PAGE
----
Famous traveling evangelist mentored many of the most influential African-American ministers in Churches of Christ.
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By Bobby Ross Jr. | The Christian Chronicle
LOS ANGELES — In 1963, an 11-year-old named Dewayne Winrow preached at Southwestern Christian College’s annual Bible lectureship in Terrell, Texas.
The boy’s message resonated with one notable person in the audience: Marshall Keeble, the famous black evangelist who baptized an estimated 30,000 people before his 1968 death.
“Brother Keeble came to the stage, and he offered me immediately a full-time scholarship to begin attending the Nashville Christian Institute,” Winrow, now 65, recalled at the Reseda Church of Christ, the San Fernando Valley congregation he has served since 1975.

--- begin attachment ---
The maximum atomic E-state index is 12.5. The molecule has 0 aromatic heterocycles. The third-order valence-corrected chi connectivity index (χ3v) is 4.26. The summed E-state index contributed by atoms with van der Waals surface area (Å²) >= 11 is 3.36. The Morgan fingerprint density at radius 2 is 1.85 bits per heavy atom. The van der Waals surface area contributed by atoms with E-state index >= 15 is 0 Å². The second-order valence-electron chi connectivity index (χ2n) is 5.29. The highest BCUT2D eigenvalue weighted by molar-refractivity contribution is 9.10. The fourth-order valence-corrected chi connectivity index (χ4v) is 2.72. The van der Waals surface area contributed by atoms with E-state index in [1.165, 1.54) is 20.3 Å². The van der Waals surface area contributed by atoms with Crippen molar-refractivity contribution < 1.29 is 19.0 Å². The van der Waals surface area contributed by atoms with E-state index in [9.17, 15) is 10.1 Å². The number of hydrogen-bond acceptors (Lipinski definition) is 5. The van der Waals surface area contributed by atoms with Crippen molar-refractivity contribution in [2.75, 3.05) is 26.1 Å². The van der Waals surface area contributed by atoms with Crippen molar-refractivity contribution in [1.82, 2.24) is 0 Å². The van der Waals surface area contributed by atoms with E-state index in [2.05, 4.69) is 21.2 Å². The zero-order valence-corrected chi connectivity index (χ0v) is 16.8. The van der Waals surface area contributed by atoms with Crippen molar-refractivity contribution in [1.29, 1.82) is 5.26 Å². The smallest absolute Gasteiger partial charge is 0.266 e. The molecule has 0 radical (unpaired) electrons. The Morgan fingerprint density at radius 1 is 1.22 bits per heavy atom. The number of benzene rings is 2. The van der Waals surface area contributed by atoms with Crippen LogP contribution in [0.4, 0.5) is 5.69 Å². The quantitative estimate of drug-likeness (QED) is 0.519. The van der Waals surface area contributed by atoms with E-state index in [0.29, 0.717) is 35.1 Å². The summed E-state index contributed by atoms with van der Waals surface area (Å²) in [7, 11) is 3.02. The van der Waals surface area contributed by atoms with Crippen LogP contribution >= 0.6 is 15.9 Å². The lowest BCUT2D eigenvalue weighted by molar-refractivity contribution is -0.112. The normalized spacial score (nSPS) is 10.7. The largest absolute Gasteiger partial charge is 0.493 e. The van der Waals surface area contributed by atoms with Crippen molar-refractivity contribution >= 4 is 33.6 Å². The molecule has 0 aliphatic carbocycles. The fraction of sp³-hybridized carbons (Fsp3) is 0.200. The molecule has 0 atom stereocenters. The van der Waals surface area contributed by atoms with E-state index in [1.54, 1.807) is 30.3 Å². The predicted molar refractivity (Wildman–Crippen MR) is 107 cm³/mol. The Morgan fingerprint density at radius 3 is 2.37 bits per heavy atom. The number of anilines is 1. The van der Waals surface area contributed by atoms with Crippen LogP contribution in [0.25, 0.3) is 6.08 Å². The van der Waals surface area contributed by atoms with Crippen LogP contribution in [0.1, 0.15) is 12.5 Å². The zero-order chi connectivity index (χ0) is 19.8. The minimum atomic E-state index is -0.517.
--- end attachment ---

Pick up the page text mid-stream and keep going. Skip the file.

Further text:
Winrow, the son of a single mother, had been baptized at age 9 at the Bell and Farrall Church of Christ in his hometown of Shawnee, Okla.
The sixth-grader moved to Tennessee and became one of Keeble’s “boy preachers” — students who traveled with Keeble to gospel meetings and delivered short messages before he spoke.
“Brother Keeble’s thing was preaching, and his thing was saving souls and baptizing people,” said Daniel Harrison, another of the former boy preachers.
“Right now, many of us are still carrying on his legacy,” added Harrison, senior minister for the Chatham-Avalon Church of Christ in Chicago for 50 years and director of the national Crusade for Christ since its launch 39 years ago.
This story appears in the April 2018 edition of The Christian Chronicle.
Related: Two legacies, 50 years later (contrasting Marshall Keeble and Martin Luther King Jr.)